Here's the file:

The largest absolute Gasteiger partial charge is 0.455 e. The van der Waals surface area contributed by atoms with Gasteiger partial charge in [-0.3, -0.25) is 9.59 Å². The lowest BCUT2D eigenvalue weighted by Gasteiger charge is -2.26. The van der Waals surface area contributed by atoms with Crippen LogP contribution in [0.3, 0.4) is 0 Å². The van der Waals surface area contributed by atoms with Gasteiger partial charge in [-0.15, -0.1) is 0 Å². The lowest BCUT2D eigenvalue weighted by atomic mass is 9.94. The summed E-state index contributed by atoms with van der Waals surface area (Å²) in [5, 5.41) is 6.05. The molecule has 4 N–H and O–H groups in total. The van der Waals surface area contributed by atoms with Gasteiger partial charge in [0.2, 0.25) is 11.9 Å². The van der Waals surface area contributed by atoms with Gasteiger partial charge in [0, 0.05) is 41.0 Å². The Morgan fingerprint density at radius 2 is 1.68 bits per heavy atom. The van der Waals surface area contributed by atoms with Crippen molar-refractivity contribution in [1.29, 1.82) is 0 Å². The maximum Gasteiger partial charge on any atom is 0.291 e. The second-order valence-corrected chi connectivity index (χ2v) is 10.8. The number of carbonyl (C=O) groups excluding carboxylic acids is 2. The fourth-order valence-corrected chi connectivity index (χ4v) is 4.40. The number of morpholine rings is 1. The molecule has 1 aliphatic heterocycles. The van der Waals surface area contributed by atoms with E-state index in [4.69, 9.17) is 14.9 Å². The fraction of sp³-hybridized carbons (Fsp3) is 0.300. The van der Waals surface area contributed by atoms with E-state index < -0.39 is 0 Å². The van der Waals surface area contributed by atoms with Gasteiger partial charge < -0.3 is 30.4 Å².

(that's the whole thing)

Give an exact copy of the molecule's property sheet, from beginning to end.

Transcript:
The largest absolute Gasteiger partial charge is 0.455 e. The van der Waals surface area contributed by atoms with Gasteiger partial charge in [-0.3, -0.25) is 9.59 Å². The lowest BCUT2D eigenvalue weighted by Gasteiger charge is -2.26. The van der Waals surface area contributed by atoms with Crippen LogP contribution in [0.3, 0.4) is 0 Å². The van der Waals surface area contributed by atoms with Gasteiger partial charge in [-0.15, -0.1) is 0 Å². The lowest BCUT2D eigenvalue weighted by atomic mass is 9.94. The summed E-state index contributed by atoms with van der Waals surface area (Å²) in [5, 5.41) is 6.05. The molecule has 4 N–H and O–H groups in total. The van der Waals surface area contributed by atoms with Gasteiger partial charge in [0.2, 0.25) is 11.9 Å². The van der Waals surface area contributed by atoms with Gasteiger partial charge in [0, 0.05) is 41.0 Å². The Morgan fingerprint density at radius 2 is 1.68 bits per heavy atom. The van der Waals surface area contributed by atoms with Crippen molar-refractivity contribution in [1.29, 1.82) is 0 Å². The maximum Gasteiger partial charge on any atom is 0.291 e. The second-order valence-corrected chi connectivity index (χ2v) is 10.8. The number of carbonyl (C=O) groups excluding carboxylic acids is 2. The fourth-order valence-corrected chi connectivity index (χ4v) is 4.40. The number of morpholine rings is 1. The molecule has 1 aliphatic heterocycles. The van der Waals surface area contributed by atoms with E-state index in [4.69, 9.17) is 14.9 Å². The fraction of sp³-hybridized carbons (Fsp3) is 0.300. The van der Waals surface area contributed by atoms with E-state index < -0.39 is 0 Å². The van der Waals surface area contributed by atoms with Gasteiger partial charge < -0.3 is 30.4 Å².